Knowing that this must become the standard text in this country, we have deliberately adopted three variations from the second copy for the A-text, for the sake of the sense. They will be found noted below in the twelfth, thirteenth, and fifteenth stanzas. We see no good reason why the chance variants of the same singer should not be interchangeable, when either the rhythm or the sense of a text is improved by a substitu¬tion. Yet in this ballad, as in others, the texts have been kept separate, except for these three slight changes—“gay” for “day,” “he” for “they,” and a misleading word omitted.

COLLATION of the two texts from Mr. T. E. Nelson, Union Mills, New Brunswick. The following is the spoken 1927 text, compared by stanza and line, with A.

1 Lacks the first line of the 1928 text. Fourth line shows an important variation, commented upon below, of “hind” instead of “hele.”
2 Fourth line reads, “And the virtue of this was above all else.” The rhyme, lost in recitation, is caught again in the ver¬sion sung.
3 Twice “looks” instead of “bees,” as        sung.        This line        was sung several times in catching the air, but always as “bees.”
4 Line two omits “that.” “Countree,” used instead of “coun¬teree,” possibly the transcriber’s variation, was more likely rhythmic, caught in singing. Fourth line reads, “His truelove was in love with some other man.” “Man” and “wan” were rhymed, a possible indica¬tion of the Gaelic origin of “wan,” with this meaning of “pale” (Irish, bán “white”).
5 Line two omits “that.”
6 Line two omits one “what news?”
7 Lines one and two have “lend” instead of “give me your beg¬ging rig.” Lines three and four are transposed.
8 Line two, “it” for “they.” Line three, “quick” for “fast.”
9 Whole stanza lacking in 1927 copy.
10 Line four, “maid’s own hand” instead of “bride’s.”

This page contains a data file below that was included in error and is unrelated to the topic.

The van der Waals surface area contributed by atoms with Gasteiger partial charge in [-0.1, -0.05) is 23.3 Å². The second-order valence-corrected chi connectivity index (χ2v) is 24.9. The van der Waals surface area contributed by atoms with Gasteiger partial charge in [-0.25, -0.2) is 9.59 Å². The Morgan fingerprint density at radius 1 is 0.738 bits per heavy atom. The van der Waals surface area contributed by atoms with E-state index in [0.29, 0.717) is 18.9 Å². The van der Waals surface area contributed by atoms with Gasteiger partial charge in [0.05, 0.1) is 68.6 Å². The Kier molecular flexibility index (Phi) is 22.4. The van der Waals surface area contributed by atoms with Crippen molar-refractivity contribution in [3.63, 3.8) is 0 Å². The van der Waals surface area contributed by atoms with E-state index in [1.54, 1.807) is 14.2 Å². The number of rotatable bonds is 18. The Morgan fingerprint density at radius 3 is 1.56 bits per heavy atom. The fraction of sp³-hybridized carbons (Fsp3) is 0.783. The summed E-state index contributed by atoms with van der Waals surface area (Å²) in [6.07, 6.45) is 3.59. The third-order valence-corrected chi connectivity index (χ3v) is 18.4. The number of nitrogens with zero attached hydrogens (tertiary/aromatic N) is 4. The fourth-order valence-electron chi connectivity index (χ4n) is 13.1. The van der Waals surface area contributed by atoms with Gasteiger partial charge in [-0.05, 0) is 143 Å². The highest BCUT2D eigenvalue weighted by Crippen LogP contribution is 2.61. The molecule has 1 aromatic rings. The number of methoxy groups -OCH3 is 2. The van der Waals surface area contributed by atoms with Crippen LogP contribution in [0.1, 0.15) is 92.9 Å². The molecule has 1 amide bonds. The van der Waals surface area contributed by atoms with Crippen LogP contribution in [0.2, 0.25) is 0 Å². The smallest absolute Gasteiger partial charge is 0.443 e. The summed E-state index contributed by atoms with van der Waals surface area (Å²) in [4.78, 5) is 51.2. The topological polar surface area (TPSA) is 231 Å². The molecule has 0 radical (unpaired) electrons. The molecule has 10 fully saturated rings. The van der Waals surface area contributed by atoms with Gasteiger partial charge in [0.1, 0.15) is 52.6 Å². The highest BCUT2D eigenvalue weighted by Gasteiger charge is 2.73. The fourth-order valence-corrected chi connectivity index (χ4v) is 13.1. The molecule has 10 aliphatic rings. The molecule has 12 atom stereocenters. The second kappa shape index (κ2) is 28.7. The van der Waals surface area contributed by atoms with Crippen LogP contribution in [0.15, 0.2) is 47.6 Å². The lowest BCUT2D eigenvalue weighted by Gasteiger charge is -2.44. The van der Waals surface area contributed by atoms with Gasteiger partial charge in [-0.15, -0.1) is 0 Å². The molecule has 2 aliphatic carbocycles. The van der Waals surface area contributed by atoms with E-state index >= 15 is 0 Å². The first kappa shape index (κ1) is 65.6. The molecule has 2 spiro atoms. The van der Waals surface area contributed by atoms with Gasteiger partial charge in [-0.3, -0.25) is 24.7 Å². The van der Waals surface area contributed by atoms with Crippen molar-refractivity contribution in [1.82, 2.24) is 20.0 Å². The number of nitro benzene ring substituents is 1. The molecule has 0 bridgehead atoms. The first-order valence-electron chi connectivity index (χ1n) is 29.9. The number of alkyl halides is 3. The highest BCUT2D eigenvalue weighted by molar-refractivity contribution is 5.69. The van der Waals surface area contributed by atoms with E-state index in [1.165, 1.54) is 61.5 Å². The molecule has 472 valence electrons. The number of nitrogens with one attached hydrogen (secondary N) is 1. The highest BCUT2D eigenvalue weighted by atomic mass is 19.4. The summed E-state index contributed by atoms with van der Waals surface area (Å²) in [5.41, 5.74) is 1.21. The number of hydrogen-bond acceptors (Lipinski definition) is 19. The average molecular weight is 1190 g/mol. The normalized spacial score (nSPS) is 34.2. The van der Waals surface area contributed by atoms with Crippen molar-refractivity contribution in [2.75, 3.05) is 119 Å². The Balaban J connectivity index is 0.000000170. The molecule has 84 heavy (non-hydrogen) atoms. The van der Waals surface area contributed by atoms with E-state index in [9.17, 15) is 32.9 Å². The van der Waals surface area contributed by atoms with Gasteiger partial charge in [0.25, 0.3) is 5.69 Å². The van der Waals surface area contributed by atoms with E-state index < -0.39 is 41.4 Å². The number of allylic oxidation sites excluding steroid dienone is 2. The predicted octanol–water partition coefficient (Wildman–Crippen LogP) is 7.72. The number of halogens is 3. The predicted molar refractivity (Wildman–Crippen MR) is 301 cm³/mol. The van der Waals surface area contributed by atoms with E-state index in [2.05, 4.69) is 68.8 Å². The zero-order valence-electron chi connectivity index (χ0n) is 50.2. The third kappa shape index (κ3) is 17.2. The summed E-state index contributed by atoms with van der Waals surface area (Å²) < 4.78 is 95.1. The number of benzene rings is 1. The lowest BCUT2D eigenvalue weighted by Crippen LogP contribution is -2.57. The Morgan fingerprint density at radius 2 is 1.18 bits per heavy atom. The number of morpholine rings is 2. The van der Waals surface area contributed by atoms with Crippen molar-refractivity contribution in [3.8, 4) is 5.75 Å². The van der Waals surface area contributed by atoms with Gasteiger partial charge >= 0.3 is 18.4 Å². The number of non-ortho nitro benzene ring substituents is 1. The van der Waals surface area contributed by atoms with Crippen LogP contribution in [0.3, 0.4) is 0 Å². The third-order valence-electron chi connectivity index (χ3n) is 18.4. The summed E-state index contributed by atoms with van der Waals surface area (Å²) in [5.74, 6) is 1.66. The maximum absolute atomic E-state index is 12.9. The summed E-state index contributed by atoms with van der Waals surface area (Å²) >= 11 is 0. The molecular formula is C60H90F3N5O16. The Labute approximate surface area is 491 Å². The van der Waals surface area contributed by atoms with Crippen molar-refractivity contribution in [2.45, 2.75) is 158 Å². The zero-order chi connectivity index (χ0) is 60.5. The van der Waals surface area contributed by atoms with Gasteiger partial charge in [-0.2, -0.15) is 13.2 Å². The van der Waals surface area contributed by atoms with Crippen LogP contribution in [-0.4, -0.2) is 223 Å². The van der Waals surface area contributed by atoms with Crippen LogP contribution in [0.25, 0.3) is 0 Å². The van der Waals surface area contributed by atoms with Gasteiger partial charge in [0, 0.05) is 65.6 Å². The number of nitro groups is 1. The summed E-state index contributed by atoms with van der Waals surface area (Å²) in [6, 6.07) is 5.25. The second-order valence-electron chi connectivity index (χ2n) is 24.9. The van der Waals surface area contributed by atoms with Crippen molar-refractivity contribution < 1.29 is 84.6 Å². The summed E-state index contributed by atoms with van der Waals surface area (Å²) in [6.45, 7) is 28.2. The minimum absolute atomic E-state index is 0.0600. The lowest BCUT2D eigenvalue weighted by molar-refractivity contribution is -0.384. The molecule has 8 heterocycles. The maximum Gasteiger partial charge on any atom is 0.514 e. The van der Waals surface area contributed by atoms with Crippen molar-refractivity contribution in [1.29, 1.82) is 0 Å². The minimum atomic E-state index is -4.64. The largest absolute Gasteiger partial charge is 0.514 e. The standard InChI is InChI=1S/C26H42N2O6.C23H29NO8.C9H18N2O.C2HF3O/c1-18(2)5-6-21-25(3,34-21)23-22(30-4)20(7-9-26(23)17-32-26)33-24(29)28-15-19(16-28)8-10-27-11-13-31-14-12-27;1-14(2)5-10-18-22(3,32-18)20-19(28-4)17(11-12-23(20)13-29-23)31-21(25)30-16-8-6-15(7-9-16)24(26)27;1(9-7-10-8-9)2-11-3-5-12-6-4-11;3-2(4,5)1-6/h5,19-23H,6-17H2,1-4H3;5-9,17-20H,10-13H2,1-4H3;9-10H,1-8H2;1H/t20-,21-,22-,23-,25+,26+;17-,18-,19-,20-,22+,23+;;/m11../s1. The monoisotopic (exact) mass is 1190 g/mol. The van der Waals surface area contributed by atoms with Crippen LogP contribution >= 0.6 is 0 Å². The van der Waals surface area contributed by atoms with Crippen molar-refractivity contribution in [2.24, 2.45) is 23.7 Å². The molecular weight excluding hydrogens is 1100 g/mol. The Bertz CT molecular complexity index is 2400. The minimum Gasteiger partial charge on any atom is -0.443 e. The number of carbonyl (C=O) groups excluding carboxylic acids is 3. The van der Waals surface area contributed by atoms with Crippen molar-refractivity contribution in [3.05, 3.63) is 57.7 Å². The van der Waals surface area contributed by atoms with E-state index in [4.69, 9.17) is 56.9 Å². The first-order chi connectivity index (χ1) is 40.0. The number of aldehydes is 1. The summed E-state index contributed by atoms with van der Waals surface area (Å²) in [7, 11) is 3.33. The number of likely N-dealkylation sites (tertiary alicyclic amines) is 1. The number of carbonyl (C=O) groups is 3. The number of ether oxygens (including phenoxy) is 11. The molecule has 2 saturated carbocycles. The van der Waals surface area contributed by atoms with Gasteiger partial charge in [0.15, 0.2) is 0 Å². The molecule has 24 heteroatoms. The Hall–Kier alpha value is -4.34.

11 “And in her hand a glass of wine,” missing the rhyme of “han’ ” and “man.”
12 Line three, as printed. What he sang was, “Saying, Where got you this, by sea or by land,” which throws the question to Horn himself and ruins the sense. Ballad singers have a way of introducing a direct quotation with the word “say¬ing,” which very often is spoken, not sung. It takes the place of quotation marks in print and often is a warning of a change of speaker. A transcriber who understands this use would be justified in not recording the word at all unless it is significant and properly used.
13 Line three, as printed in A. He sang “courting day,” which with “wedding day” as a rhyme was unpleasant; but he recited “courting gay.”
14 “No change in this stanza.
15 Line two, as printed in A. He sang it, “The diner’s coat they did let fall,” clearly an error of sense. The most important difference in the texts is the change from “hind” to “hele.” In 1927 Mr. Nelson said:
“Until I became a hind and his horn,” and he pronounced “hind” with a short vowel, just as Mrs. F. W. Morse did in speaking of “Hind Horn”—possibly Irish usage. But in 1928, Mr. Nelson, in singing, repeatedly said “hele,” “hale,” “heel,” or “hael,” or perhaps “heil,” instead of “hind.” His vowel was not clear and we could not determine it; nor could we understand it. But it does not do to worry a ballad singer; what you do not understand, he often does not understand any better.